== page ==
Countries have clashed over a proposed agreement to phase-out fossil fuels at the COP28 summit in Dubai, jeopardising attempts to deliver a first-ever commitment to eventually end the use of oil and gas in 30 years of global warming talks.
Observers in the negotiations said Saudi Arabia and Russia were among several countries insisting that the conference in Dubai focus only on reducing climate pollution - and not on targeting the fossil fuels causing it.
On the other side, at least 80 countries including the United States, European Union and many poor, climate-vulnerable nations are demanding that a COP28 deal call clearly for an eventual end to fossil fuel use.
"We need realistic approaches to tackle emissions," OPEC Secretary General Haitham Al Ghais said in comments read out to the summit delegates by an official on Saturday.
"One that enables economic growth, helps eradicate poverty and increases resilience at the same time."
Earlier this week, the oil producer group sent a letter urging its members and allies to reject any mention of fossil fuels in the final summit deal, warning that "undue and disproportionate pressure against fossil fuels may reach a tipping point."
It was the first time OPEC's Secretariat has intervened in the UN climate talks with such a letter, according to Alden Meyer of think-tank E3G.
"It indicates a whiff of panic," he said.
EU climate commissioner Wopke Hoekstra criticised the letter as "out of whack" with climate efforts.
"By many, including by me, that has been seen as out of whack, as unhelpful, as not in tune with where the world stands in terms of the very dramatic situation of our climate," he said.
Saudi Arabia is the top producer in OPEC and the de facto leader of the organisation and Russia is a member of the so-called OPEC+ group.
By insisting on focusing on emissions rather than fossil fuels, the two countries appeared to be leaning on the promise of expensive carbon capture technology, which the UN climate science panel says cannot take the place of reducing fossil fuel use worldwide.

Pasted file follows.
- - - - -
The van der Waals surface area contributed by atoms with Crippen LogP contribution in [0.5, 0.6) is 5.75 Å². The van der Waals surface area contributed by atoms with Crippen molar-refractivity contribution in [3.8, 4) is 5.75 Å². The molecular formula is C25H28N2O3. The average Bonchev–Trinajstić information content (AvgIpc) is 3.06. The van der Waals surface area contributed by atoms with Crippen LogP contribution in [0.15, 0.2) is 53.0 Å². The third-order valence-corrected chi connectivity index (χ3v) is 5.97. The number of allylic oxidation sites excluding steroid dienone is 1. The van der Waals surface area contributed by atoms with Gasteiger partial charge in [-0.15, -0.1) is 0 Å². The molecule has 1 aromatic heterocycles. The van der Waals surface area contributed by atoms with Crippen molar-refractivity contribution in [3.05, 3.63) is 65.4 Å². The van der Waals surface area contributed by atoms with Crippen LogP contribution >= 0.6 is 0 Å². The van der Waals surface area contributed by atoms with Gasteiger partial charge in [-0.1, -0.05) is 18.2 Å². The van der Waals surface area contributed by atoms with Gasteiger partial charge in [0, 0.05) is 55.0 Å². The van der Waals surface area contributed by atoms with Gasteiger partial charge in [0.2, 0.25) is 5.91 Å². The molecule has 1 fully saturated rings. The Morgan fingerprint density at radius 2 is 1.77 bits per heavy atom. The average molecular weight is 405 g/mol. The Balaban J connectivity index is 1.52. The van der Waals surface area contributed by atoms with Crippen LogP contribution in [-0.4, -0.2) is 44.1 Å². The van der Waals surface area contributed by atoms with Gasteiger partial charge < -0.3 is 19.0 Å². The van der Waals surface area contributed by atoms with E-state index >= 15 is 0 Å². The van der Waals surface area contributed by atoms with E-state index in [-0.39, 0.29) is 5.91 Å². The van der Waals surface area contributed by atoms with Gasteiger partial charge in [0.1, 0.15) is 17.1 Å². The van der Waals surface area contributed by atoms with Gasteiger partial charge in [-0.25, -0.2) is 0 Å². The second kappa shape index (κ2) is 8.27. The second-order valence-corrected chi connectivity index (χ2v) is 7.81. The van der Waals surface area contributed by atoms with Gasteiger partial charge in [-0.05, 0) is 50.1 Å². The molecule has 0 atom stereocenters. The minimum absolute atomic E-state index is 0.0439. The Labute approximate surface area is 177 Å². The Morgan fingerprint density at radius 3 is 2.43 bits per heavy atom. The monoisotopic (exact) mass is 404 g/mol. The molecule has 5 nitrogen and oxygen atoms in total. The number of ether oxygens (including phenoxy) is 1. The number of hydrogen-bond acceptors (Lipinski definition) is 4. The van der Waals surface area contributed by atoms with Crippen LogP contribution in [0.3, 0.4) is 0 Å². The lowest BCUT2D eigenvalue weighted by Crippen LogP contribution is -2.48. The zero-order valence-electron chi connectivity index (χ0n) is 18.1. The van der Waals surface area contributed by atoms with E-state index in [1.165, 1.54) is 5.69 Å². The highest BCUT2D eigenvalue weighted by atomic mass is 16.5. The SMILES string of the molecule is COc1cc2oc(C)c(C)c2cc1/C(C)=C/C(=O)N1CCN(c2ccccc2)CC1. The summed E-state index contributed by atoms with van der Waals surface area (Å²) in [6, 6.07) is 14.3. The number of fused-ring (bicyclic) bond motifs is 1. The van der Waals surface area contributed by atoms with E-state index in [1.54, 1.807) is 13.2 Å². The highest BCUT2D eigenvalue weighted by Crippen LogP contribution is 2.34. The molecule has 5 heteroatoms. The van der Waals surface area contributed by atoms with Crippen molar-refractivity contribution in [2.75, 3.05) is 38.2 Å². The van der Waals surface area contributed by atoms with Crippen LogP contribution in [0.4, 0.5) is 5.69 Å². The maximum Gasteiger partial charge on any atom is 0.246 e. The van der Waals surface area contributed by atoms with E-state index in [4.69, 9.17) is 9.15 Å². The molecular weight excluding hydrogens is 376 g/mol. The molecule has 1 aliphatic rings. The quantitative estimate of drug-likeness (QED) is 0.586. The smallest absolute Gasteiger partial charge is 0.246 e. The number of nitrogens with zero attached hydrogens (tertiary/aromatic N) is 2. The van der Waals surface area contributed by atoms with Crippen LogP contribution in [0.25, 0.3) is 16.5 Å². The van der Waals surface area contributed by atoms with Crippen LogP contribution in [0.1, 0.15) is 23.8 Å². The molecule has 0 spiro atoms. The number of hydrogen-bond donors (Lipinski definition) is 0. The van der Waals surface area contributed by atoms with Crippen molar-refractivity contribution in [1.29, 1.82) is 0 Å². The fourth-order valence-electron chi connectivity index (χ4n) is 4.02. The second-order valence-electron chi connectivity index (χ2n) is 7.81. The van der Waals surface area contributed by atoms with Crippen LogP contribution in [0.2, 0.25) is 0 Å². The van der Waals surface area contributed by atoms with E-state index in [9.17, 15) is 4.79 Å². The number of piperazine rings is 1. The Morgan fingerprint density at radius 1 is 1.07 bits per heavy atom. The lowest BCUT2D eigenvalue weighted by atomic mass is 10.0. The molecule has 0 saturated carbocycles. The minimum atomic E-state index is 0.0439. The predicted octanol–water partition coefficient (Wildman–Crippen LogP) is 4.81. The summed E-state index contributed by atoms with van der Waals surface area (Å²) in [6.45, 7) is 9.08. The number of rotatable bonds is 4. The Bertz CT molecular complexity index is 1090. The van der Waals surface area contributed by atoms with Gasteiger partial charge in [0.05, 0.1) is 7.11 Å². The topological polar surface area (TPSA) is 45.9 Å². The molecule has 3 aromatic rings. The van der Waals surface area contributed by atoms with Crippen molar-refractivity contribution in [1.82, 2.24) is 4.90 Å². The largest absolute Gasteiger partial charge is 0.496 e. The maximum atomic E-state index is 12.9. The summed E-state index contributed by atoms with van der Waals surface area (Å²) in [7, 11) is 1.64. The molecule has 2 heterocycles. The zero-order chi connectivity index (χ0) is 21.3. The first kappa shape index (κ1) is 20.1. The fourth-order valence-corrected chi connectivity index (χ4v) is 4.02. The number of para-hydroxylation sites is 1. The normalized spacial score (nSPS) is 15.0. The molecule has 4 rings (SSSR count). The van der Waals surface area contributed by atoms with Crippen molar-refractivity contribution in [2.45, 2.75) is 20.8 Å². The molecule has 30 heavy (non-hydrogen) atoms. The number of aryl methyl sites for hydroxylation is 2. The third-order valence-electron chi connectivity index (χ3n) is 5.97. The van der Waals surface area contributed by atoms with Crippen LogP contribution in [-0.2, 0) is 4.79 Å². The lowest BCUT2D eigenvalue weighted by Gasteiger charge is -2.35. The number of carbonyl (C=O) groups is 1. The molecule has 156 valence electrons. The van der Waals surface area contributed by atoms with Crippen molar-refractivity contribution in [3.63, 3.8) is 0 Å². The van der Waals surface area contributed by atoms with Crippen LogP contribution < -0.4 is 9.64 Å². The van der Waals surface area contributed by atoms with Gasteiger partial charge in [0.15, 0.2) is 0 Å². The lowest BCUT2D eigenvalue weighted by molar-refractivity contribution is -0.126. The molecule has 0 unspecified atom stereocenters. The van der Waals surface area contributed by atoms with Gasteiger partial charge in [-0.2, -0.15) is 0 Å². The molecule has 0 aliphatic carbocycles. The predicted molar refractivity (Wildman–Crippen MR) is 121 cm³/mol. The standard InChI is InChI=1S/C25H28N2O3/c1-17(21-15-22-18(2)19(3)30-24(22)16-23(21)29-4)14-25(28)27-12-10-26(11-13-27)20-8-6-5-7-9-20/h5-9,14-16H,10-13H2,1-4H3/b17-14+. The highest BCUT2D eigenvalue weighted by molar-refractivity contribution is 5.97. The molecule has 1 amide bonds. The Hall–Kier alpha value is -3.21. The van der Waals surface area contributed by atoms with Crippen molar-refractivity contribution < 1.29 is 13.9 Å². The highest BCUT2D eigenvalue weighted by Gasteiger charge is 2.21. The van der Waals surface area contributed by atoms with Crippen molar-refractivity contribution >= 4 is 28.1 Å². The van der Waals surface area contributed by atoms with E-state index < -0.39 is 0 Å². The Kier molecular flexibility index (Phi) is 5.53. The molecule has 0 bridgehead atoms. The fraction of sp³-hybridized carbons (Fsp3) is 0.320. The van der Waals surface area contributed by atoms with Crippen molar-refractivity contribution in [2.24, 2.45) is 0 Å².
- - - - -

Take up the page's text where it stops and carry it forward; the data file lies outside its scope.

Other countries including India and China have not explicitly endorsed a fossil fuel phase-out at COP28, but have backed a popular call for boosting renewable energy.
China's top climate envoy, Xie Zhenhue, described this year's climate summit as the hardest in his career.
He said there was little chance the summit would be called a success if nations could not agree to language on the future of fossil fuels.
India's environment minister, Bhupender Yadav, demanded "equity and justice" in any deal, holding that rich countries should be leading global climate action.
Broader diplomatic grievances were also aired at the podium on Saturday, clouding the focus on global warming.
A Russia representative said in a speech that Moscow was looking into whether some of the roughly $US300 billion ($A456 billion) in gold reserves frozen by the West after Russia invaded Ukraine could be used for a climate damage fund for developing countries.
Meanwhile, China complained about what it said was unacceptable talk about Taiwan's participation in the talks. And a Palestinian representative denounced Israel's war in Gaza, saying the conflict made it difficult to focus on climate change efforts.
With the summit's scheduled to end on Tuesday, government ministers from the nearly 200 countries at the Dubai summit have joined in trying to resolve the fossil fuel impasse.
Climate-vulnerable countries said a rejection of a fossil fuel mention at COP28 would threaten the entire world.
Meeting the global goal of holding climate warming to within 1.5 C is not negotiable," said Tina Stege, a climate envoy from Marshall Islands, which face inundation from climate-driven sea level rises.
"And that means an end to fossil fuels."
The latest version of the negotiating text, released Friday, shows countries were still considering a range of options - from agreeing to a "phase out of fossil fuels in line with best available science", to phasing out "unabated fossil fuels", to including no mention at all.
Australian Associated Press